I am talking about this subject not because I have a psychology degree (the LAST thing I want) or because I am a counselor or because I have my life figured out.  I have discovered these relationships are necessary for me to lead a fulfilled and overcoming life.  Throughout my divorce and difficult times in life one or more of these relationships sustained and encouraged me.

The Holy Trinity of Relationships

Close Friends

Everyone needs two or three close, intimate, know-everything-about-you friends.  I am talking about friends who support you through thick and thin, who listen more than they talk, who cry and mourn with you, and who celebrate as loudly as you do when something beautiful happens.  Close friends have to be truly selfless people.  The trick is that you have to be truly selfless in order to attract those kinds of people to yourself.

Throughout my separation and divorce one friend of mine (you know who you are) met with me for lunch every Thursday and just listened.  He had been a pastor for many years and had a lot of experience encouraging people, but he simply listened and spoke only when needed.  He even picked up the tab often because he knew I was short on money.  I am eternally grateful to this man who continues to be one of my closest friends even though we are a thousand miles apart.

Mentors

A mentor is someone familiar with your walk of life and who is about 10 years older than you.  They have been down the road you are walking and can speak wisdom into areas of life you are still discovering for yourself.

Around 10 years ago God brought a mentor into my life.  This man is about 10 years older than me and has been in worship ministry for many years.  He also has a doctorate in composition and understands personal struggle.  Throughout my ministry life and throughout my separation and divorce we have talked and collaborated and encouraged each other, and he has guided me in many decisions.  I am so grateful for him.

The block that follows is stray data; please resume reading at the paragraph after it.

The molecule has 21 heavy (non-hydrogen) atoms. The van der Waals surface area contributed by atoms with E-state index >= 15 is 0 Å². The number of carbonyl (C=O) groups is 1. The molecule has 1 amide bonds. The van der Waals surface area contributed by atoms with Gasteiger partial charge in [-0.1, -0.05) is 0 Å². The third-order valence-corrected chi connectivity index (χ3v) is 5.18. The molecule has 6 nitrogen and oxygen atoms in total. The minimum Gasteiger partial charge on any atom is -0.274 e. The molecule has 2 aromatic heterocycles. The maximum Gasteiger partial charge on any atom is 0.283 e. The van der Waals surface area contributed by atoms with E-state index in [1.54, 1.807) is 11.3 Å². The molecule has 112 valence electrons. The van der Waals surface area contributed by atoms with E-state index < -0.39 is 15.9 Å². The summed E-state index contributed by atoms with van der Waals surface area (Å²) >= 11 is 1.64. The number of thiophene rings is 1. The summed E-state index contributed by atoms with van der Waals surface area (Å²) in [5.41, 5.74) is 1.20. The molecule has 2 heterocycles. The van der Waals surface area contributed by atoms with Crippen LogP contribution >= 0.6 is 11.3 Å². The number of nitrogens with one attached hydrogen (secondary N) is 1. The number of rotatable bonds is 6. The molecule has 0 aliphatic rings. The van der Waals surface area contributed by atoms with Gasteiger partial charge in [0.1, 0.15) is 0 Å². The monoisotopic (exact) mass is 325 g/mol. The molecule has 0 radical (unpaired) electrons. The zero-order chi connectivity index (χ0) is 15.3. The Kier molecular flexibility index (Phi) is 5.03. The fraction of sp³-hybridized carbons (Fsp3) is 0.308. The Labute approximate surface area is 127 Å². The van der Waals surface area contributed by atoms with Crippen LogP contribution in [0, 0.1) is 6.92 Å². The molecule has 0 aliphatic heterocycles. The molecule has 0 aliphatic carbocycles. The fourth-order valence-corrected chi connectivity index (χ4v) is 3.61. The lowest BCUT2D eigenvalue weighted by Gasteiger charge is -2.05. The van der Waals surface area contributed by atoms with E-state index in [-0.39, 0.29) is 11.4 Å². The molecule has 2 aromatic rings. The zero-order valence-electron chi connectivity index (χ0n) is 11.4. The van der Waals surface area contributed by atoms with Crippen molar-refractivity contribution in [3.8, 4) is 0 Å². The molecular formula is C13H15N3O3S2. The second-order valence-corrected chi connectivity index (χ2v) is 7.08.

Mentors and close friends are hard to find, but most people agree that you need them.  The next relationship, however, can be much easier to find; this relationship requires a lot of humility, however.

Counselors

Many of us could benefit greatly from some time with a godly, encouraging, but strong counselor who can speak into areas of life we do not understand.  Seeing a counselor requires you to admit you need someone, however, and you have to invest financially.

Warning: Once you decide to see a counselor, you need to be willing to open every closet and corner of yourself for your time to be truly worthwhile.  Some see a counselor but hold back certain pieces of information.  In that case you might as well take your cash and light it on fire.  The counselor will only be able to provide moderately helpful information if you withhold a part of yourself from him.

I will admit that I have been reluctant to see a counselor at times.  I can say unequivocally, though, that my relationship with my counselor is possibly the most influential relationship I have had in my life aside from my family.  He has given me encouragement and challenge, grace and firmness, truth and compassion as I have needed it, and I am eternally grateful to him.

Every one of us needs to have close friends and mentors, and most of us would benefit from having a counselor as well.  I know I have.

What relationship are you missing in your life?  What are you going to do about it?